Incredulous Bulk, West Face, Causative Striations

California, High Sierra
Author: Josh Finkelstein. Climb Year: 2015. Publication Year: 2016.

The Sierra was unseasonably warm in early October. With a few days at our disposal, Pete Fasoldt and I hiked up to the Incredible Hulk to find the usually crowded cliff, and indeed all of Little Slide Canyon, totally empty. Even the marmots were sleeping. We took advantage of the solitude to climb some classics and work out the moves on harder pitches.

Our second day ended early, so we wandered a half-mile down the canyon to check out an intriguing wall below the Hulk, located on the same (east) side of Little Slide Canyon. From our camp we followed a contour across the talus, staying above the large willow marsh in the main drainage below the Hulk. As we neared the base of the wall, we spotted an immaculate, overhanging thin-hands splitter begging to be climbed. Above, it appeared that other climbable features would see us to the top of the wall. The clean, established lines on the Hulk beckoned, but this splitter could not be ignored. We spent the remaining daylight hours scouting a good path between the main Hulk trail and the base of the wall.

Early the next morning we packed up camp below the Hulk and hiked down to the junction of the main trail and the marsh outlet, where we ditched our packs and bivy gear. Fifteen minutes later we reached the base of the splitter. The crack proved difficult right off the ground, but after breaking off a few crispy footholds I managed to free climb it at around 5.11-, reaching a good belay at a horn. Pete then dispatched a 5.10- thin crack in friable rock above the belay and continued up lower-angle terrain. A pitch of wandering 5.7 to a big ledge on the right side followed, then a pitch of tricky 5.10- jamming and laybacking to a belay off big cams. The short fifth pitch started up splitter hands and led to excellent 5.9 double cracks, then a small ledge belay. The sixth pitch started up 5.9 hands, and then we stepped right to a mellow offwidth, which brought us up to the blocky summit ridge, just below the small summit, which is protected by a 5.8 boulder problem. We each topped out in turn then downclimbed.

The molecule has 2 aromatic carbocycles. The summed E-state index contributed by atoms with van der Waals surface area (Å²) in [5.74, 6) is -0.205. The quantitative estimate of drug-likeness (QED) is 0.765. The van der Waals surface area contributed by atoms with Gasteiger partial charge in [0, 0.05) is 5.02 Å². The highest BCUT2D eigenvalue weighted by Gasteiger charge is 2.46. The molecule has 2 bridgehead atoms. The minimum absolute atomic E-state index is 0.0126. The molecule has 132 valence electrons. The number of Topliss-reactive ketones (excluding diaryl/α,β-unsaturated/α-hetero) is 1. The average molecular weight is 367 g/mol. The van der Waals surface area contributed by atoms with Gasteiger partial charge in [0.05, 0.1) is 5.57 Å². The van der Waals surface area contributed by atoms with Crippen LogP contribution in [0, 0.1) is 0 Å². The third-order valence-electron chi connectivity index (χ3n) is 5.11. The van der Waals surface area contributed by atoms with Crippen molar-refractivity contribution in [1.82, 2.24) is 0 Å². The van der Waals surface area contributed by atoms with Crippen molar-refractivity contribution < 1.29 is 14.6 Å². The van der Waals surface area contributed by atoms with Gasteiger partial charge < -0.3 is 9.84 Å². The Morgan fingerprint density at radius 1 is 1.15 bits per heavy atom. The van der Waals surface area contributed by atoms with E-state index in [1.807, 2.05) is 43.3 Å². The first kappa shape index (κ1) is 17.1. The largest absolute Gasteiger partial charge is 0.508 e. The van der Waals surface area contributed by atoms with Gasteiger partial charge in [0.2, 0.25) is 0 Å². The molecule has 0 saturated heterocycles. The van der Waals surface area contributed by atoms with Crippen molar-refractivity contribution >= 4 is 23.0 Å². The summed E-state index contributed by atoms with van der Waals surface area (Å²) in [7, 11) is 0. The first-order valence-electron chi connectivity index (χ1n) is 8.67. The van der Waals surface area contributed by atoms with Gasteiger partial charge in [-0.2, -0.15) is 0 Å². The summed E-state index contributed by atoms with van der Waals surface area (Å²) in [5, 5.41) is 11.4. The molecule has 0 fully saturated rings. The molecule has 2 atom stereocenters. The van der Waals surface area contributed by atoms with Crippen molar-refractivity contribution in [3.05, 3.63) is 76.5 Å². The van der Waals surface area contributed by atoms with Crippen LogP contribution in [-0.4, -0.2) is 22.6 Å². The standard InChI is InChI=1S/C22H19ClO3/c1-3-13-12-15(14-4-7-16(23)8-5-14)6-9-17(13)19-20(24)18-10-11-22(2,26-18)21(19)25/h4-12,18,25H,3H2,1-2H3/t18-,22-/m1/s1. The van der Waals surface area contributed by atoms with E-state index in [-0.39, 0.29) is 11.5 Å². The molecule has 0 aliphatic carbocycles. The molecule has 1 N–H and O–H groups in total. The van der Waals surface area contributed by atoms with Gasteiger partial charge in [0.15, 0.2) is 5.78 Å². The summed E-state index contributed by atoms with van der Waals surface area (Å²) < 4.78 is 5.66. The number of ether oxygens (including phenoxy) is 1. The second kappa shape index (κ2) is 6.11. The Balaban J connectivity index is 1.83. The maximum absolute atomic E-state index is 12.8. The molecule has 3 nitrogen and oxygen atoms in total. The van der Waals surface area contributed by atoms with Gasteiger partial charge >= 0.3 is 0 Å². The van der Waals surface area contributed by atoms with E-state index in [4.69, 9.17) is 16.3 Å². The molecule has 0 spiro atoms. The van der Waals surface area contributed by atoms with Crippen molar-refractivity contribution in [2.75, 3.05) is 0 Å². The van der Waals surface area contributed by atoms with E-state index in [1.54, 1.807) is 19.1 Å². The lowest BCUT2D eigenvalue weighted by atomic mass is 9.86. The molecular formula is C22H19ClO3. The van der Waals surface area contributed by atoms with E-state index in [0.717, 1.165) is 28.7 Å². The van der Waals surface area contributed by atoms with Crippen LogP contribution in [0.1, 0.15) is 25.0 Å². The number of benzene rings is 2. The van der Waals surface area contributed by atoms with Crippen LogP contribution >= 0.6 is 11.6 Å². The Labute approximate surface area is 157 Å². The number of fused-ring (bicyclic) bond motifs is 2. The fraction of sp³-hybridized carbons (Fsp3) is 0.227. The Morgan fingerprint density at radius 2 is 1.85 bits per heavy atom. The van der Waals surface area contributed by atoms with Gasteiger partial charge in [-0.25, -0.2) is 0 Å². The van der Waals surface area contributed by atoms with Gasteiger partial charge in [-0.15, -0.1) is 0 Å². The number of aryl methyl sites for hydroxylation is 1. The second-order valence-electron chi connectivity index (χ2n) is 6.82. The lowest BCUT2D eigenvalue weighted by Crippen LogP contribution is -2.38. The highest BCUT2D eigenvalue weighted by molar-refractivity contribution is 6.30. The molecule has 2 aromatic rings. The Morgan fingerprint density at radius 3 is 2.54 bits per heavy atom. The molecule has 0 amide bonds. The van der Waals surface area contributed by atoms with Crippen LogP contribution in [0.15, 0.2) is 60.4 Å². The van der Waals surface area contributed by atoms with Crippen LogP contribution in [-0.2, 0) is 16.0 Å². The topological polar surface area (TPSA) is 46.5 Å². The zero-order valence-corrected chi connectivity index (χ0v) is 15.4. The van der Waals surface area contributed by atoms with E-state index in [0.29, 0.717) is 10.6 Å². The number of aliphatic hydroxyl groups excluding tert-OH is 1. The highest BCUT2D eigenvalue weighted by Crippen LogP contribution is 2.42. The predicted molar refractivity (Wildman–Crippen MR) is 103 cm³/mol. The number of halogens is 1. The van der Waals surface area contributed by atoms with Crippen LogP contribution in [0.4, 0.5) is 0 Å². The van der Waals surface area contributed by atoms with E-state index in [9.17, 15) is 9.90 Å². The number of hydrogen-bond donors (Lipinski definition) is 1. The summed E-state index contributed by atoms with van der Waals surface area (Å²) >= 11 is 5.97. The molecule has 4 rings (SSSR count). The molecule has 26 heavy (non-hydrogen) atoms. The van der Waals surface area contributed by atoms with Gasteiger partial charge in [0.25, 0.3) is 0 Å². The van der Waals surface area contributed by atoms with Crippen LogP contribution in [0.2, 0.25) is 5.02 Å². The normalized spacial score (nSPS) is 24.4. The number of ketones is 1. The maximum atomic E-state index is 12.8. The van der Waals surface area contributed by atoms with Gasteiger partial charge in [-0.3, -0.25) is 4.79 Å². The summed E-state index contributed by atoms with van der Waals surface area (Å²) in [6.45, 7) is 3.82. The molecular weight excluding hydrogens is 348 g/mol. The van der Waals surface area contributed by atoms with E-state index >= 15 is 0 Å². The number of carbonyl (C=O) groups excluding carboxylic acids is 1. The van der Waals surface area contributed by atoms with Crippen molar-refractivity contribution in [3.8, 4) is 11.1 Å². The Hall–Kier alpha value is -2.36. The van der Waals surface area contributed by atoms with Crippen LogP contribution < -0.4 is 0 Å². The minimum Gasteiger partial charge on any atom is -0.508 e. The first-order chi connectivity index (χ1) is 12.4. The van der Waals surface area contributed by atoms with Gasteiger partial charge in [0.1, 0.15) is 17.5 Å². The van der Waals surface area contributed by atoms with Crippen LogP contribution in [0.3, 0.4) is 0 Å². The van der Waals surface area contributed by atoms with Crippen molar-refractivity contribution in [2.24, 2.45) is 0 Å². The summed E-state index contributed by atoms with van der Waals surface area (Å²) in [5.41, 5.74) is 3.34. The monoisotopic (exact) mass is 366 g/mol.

We rappelled 100’ down the northeast face from a short piece of red cord that we threaded under a block just north of the summit proper. A nontechnical descent from the summit did not appear feasible, nor did descending the gully immediately south of the formation, which was choked with large, overhanging blocks. Once at the notch northeast of the summit, we traversed east over two gendarmes to reach a plateau. Although loose, this gendarme terrain is only fourth class and could be navigated without a rope. From the plateau, we easily skied game trails down the broad scree slope just south of the second gendarme and back to our packs.

We saw no sign of previous passage during our climb. However, Hulk aficionado Dave Nettle reported this formation had been climbed at least once before, in the early to mid-’90s, when Mike Davis and Hunter Sibald mistook it for the Hulk and climbed the large, right-facing corner system on the left side of the west face. Nettle said Davis and Sibald jokingly named it the “Hunk” or the “Bulk” after their accidental ascent. Although the shimmering white granite of the Hulk will always dominate Little Slide Canyon, we enjoyed our route Causative Striations (900’, III 5.11-).

– Josh Finkelstein

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